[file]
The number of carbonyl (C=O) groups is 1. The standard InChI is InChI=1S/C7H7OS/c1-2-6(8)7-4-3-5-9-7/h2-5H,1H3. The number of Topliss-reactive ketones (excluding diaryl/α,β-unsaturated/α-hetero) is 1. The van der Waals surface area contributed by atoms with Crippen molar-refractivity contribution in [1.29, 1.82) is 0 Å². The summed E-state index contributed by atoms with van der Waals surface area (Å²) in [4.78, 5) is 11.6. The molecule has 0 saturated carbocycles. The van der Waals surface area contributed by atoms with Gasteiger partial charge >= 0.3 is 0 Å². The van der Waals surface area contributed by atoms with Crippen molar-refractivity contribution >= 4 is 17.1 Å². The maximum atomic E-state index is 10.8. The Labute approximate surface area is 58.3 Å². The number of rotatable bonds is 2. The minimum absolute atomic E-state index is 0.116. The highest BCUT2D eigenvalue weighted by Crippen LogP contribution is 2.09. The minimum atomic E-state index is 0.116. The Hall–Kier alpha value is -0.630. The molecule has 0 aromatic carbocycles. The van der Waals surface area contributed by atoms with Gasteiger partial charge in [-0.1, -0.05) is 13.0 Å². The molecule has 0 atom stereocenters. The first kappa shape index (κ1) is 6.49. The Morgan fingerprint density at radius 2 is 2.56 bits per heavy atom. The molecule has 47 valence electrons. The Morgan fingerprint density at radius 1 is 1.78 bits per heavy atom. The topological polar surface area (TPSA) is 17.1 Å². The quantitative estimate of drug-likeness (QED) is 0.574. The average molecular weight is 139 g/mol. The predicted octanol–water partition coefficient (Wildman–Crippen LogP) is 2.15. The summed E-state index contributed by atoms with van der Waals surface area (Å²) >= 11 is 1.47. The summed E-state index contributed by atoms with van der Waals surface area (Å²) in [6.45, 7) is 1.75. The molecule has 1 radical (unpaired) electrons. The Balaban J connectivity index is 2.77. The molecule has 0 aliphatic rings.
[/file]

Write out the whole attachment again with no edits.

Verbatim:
The number of carbonyl (C=O) groups is 1. The standard InChI is InChI=1S/C7H7OS/c1-2-6(8)7-4-3-5-9-7/h2-5H,1H3. The number of Topliss-reactive ketones (excluding diaryl/α,β-unsaturated/α-hetero) is 1. The van der Waals surface area contributed by atoms with Crippen molar-refractivity contribution in [1.29, 1.82) is 0 Å². The summed E-state index contributed by atoms with van der Waals surface area (Å²) in [4.78, 5) is 11.6. The molecule has 0 saturated carbocycles. The van der Waals surface area contributed by atoms with Gasteiger partial charge >= 0.3 is 0 Å². The van der Waals surface area contributed by atoms with Crippen molar-refractivity contribution >= 4 is 17.1 Å². The maximum atomic E-state index is 10.8. The Labute approximate surface area is 58.3 Å². The number of rotatable bonds is 2. The minimum absolute atomic E-state index is 0.116. The highest BCUT2D eigenvalue weighted by Crippen LogP contribution is 2.09. The minimum atomic E-state index is 0.116. The Hall–Kier alpha value is -0.630. The molecule has 0 aromatic carbocycles. The van der Waals surface area contributed by atoms with Gasteiger partial charge in [-0.1, -0.05) is 13.0 Å². The molecule has 0 atom stereocenters. The first kappa shape index (κ1) is 6.49. The Morgan fingerprint density at radius 2 is 2.56 bits per heavy atom. The molecule has 47 valence electrons. The Morgan fingerprint density at radius 1 is 1.78 bits per heavy atom. The topological polar surface area (TPSA) is 17.1 Å². The quantitative estimate of drug-likeness (QED) is 0.574. The average molecular weight is 139 g/mol. The predicted octanol–water partition coefficient (Wildman–Crippen LogP) is 2.15. The summed E-state index contributed by atoms with van der Waals surface area (Å²) >= 11 is 1.47. The summed E-state index contributed by atoms with van der Waals surface area (Å²) in [6.45, 7) is 1.75. The molecule has 1 radical (unpaired) electrons. The Balaban J connectivity index is 2.77. The molecule has 0 aliphatic rings.